•    Rewarding advocates (when your fans advocate your brand, perhaps by sharing with their network)
•    Nurturing engagement (direct communications to stimulate engagement, purchase and advocacy)
What’s missing of course is a real integration between the web channel and social media. Most websites proudly sport ‘Follow us’ banners, but lack both an integrated strategy and the physical integration between the two domains.
Facebook, Twitter and MySpace all have API’s which allow ecommerce sites to integrate social media customers into their ecommerce experience. What this means in practice is that you can begin to link fan membership with behavioral data: frequency and recency of visit, and purchases. Your customers can log into to your site using their social network credentials, and (in the near-future) pay and checkout with any other form of registration required, making the purchase process dramatically easier.
Clearly this is a big vision and will not happen overnight. But the starting point is back to those API’s. Enabling your customers to at least log in to your website using their accounts to sign up for the discounts and promotions that they want is at least a start on the road.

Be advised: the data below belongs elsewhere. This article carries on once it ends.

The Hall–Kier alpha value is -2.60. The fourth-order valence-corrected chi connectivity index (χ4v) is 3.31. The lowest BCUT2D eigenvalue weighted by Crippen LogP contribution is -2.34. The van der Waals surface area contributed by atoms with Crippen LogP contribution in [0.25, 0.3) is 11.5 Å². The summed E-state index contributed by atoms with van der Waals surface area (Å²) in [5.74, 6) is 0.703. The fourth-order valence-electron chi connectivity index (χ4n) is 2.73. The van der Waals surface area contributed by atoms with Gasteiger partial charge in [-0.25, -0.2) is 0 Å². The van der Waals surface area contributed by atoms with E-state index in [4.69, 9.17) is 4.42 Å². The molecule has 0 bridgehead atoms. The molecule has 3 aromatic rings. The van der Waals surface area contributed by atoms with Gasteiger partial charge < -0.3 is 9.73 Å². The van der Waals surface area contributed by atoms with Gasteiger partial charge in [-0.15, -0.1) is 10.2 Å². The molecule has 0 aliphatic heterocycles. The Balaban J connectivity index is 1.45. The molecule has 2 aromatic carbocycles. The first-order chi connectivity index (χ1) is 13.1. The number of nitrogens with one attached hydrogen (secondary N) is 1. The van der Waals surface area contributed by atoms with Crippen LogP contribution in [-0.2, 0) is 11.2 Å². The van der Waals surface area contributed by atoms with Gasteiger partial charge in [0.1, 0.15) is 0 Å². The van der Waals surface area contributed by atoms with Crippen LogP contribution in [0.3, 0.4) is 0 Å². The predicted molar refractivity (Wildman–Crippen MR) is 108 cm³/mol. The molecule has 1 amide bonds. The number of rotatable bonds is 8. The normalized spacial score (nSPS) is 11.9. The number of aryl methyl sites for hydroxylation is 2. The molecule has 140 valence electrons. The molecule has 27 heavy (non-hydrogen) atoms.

Republished with author's permission from original post.

Charles Nicholls
Charles Nicholls is a social commerce expert and board advisor to several e-commerce startups. He founded SeeWhy, a real-time personalization and machine learning platform, which was sold to SAP. Serving as SVP of product, he built SAP Upscale Commerce, an e-commerce platform for direct-to-consumer brands and the mid-market. Today, Charles serves as chief strategy officer for SimplicityDX, a commerce experience company. He has worked on strategy and projects for leading ecommerce companies worldwide, including Amazon, eBay, Google and many others.


Please use comments to add value to the discussion. Maximum one link to an educational blog post or article. We will NOT PUBLISH brief comments like "good post," comments that mainly promote links, or comments with links to companies, products, or services.

Please enter your comment!
Please enter your name here